We will also discuss two additional models for temporal data: the temporal network autocorrelation model (TNAM), which is a model for the behaviour of nodes in a network, and the relational event model (REM), which can model a temporally more fine-grained series of network ties.

For each topic we cover, we will also consider how to perform such analyses in R using several example datasets.

If you want, you can present your own problems in class, and benefit from constructive feedback from the group.

What you will learn

This course will enable you to think about your own network data from a statistical and theoretical point of view. You will learn how to translate their theoretical questions into statistical models and how to answer these questions using empirical data and estimation.

This is an advanced course, which assumes existing knowledge of basic social science research methods, at least through generalised linear models (logit, the linear model, etc...) as well as basic knowledge of network analysis.

You should know the basic anatomy of networks as well as the descriptive tools of network analysis (e.g., measures of centrality, plotting and visualisation, etc...).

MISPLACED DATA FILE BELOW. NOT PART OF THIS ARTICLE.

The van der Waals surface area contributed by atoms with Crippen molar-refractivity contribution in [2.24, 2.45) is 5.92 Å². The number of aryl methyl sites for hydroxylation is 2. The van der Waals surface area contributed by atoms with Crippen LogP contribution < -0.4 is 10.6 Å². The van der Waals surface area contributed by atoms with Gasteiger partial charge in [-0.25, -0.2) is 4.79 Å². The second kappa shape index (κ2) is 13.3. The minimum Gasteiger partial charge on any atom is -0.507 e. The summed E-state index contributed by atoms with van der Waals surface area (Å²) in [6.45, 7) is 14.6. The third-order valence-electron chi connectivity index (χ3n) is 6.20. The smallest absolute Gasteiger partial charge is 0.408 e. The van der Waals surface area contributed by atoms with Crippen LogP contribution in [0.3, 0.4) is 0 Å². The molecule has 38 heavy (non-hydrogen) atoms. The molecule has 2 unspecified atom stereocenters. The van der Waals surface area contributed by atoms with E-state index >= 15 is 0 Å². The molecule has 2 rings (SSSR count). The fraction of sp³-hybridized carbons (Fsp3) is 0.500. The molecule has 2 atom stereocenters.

All techniques will be demonstrated using the R statistical language.

While this is not a course *about* software, basic familiarity with R is helpful, because I will not go into detail about how to load/manage data or use R's more basic functions. That said, a high level of R (e.g., programming competency) is not necessary.

Please install R and the packages statnet and xergm before the course.

Each course includes pre-course assignments, including readings and pre-recorded videos, as well as daily live lectures totalling at least three hours. The instructor will conduct live Q&A sessions and offer designated office hours for one-to-one consultations.

Please check your course format before registering.

Online courses

Live classes will be held daily for three hours on a video meeting platform, allowing you to interact with both the instructor and other participants in real-time. To avoid online fatigue, the course employs a pedagogy that includes small-group work, short and focused tasks, as well as troubleshooting exercises that utilise a variety of online applications to facilitate collaboration and engagement with the course content.

In-person courses

In-person courses will consist of daily three-hour classroom sessions, featuring a range of interactive in-class activities including short lectures, peer feedback, group exercises, and presentations.